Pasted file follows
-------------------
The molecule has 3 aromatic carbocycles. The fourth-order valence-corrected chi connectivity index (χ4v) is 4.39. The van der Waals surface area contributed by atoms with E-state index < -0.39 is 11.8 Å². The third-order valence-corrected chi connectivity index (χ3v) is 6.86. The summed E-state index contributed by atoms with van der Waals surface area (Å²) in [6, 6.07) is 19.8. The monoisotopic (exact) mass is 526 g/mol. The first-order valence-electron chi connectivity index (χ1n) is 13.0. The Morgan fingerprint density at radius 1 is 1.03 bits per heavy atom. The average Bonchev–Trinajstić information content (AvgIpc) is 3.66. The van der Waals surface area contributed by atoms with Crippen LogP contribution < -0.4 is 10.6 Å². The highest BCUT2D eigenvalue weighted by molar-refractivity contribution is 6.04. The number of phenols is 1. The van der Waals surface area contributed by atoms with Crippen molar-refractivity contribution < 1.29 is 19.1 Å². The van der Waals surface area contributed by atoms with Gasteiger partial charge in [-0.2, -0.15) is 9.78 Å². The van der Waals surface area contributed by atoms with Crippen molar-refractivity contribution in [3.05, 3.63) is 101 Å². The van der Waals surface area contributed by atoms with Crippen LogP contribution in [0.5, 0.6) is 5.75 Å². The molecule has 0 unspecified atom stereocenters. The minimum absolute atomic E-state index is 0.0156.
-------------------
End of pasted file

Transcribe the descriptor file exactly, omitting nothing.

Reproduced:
The molecule has 3 aromatic carbocycles. The fourth-order valence-corrected chi connectivity index (χ4v) is 4.39. The van der Waals surface area contributed by atoms with E-state index < -0.39 is 11.8 Å². The third-order valence-corrected chi connectivity index (χ3v) is 6.86. The summed E-state index contributed by atoms with van der Waals surface area (Å²) in [6, 6.07) is 19.8. The monoisotopic (exact) mass is 526 g/mol. The first-order valence-electron chi connectivity index (χ1n) is 13.0. The Morgan fingerprint density at radius 1 is 1.03 bits per heavy atom. The average Bonchev–Trinajstić information content (AvgIpc) is 3.66. The van der Waals surface area contributed by atoms with Crippen LogP contribution < -0.4 is 10.6 Å². The highest BCUT2D eigenvalue weighted by molar-refractivity contribution is 6.04. The number of phenols is 1. The van der Waals surface area contributed by atoms with Crippen molar-refractivity contribution < 1.29 is 19.1 Å². The van der Waals surface area contributed by atoms with Gasteiger partial charge in [-0.2, -0.15) is 9.78 Å². The van der Waals surface area contributed by atoms with Crippen molar-refractivity contribution in [3.05, 3.63) is 101 Å². The van der Waals surface area contributed by atoms with Crippen LogP contribution in [0.5, 0.6) is 5.75 Å². The molecule has 0 unspecified atom stereocenters. The minimum absolute atomic E-state index is 0.0156.